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Predicting COVID-19-Related Health Care Resource Utilization Across a Statewide Patient Population: Model Development Study.

Kasturi SN, Park J, Wild D, Khan B, Haggstrom DA, Grannis S. Predicting COVID-19-Related Health Care Resource Utilization Across a Statewide Patient Population: Model Development Study. Journal of medical Internet research. 2021 Nov 15; 23(11):e31337.

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Abstract:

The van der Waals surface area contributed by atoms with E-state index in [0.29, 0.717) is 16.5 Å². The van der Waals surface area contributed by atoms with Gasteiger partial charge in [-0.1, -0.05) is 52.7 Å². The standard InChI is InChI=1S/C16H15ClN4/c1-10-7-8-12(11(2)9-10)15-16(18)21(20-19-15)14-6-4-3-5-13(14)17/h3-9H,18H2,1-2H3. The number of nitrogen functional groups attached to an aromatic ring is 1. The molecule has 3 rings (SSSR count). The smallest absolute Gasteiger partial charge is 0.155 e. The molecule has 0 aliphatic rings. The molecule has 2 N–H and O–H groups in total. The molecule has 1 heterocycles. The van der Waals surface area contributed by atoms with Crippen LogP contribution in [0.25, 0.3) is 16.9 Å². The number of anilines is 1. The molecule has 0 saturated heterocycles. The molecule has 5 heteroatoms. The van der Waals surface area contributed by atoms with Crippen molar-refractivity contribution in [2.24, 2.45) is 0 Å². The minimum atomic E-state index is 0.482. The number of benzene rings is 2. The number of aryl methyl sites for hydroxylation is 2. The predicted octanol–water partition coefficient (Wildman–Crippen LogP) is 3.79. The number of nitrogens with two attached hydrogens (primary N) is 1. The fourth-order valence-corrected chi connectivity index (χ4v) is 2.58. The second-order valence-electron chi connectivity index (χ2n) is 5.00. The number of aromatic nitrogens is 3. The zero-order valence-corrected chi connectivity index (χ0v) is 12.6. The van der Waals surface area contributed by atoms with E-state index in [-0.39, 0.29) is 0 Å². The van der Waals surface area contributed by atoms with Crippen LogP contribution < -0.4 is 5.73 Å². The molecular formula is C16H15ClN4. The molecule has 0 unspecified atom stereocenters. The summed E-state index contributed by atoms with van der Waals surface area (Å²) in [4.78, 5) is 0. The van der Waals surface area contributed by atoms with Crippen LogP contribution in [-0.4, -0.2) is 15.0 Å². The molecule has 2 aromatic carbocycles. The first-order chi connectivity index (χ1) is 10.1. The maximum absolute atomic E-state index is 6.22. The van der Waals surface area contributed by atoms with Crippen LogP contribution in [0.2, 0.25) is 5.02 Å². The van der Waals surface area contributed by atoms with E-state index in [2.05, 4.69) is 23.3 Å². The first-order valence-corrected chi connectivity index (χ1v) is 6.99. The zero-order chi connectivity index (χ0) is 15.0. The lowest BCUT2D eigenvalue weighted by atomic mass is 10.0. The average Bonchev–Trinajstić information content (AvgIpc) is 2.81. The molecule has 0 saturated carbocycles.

BACKGROUND: The COVID-19 pandemic has highlighted the inability of health systems to leverage existing system infrastructure in order to rapidly develop and apply broad analytical tools that could inform state- and national-level policymaking, as well as patient care delivery in hospital settings. The COVID-19 pandemic has also led to highlighted systemic disparities in health outcomes and access to care based on race or ethnicity, gender, income-level, and urban-rural divide. Although the United States seems to be recovering from the COVID-19 pandemic owing to widespread vaccination efforts and increased public awareness, there is an urgent need to address the aforementioned challenges. OBJECTIVE: This study aims to inform the feasibility of leveraging broad, statewide datasets for population health-driven decision-making by developing robust analytical models that predict COVID-19-related health care resource utilization across patients served by Indiana''s statewide Health Information Exchange. METHODS: We leveraged comprehensive datasets obtained from the Indiana Network for Patient Care to train decision forest-based models that can predict patient-level need of health care resource utilization. To assess these models for potential biases, we tested model performance against subpopulations stratified by age, race or ethnicity, gender, and residence (urban vs rural). RESULTS: For model development, we identified a cohort of 96,026 patients from across 957 zip codes in Indiana, United States. We trained the decision models that predicted health care resource utilization by using approximately 100 of the most impactful features from a total of 1172 features created. Each model and stratified subpopulation under test reported precision scores > 70%, accuracy and area under the receiver operating curve scores > 80%, and sensitivity scores approximately > 90%. We noted statistically significant variations in model performance across stratified subpopulations identified by age, race or ethnicity, gender, and residence (urban vs rural). CONCLUSIONS: This study presents the possibility of developing decision models capable of predicting patient-level health care resource utilization across a broad, statewide region with considerable predictive performance. However, our models present statistically significant variations in performance across stratified subpopulations of interest. Further efforts are necessary to identify root causes of these biases and to rectify them.





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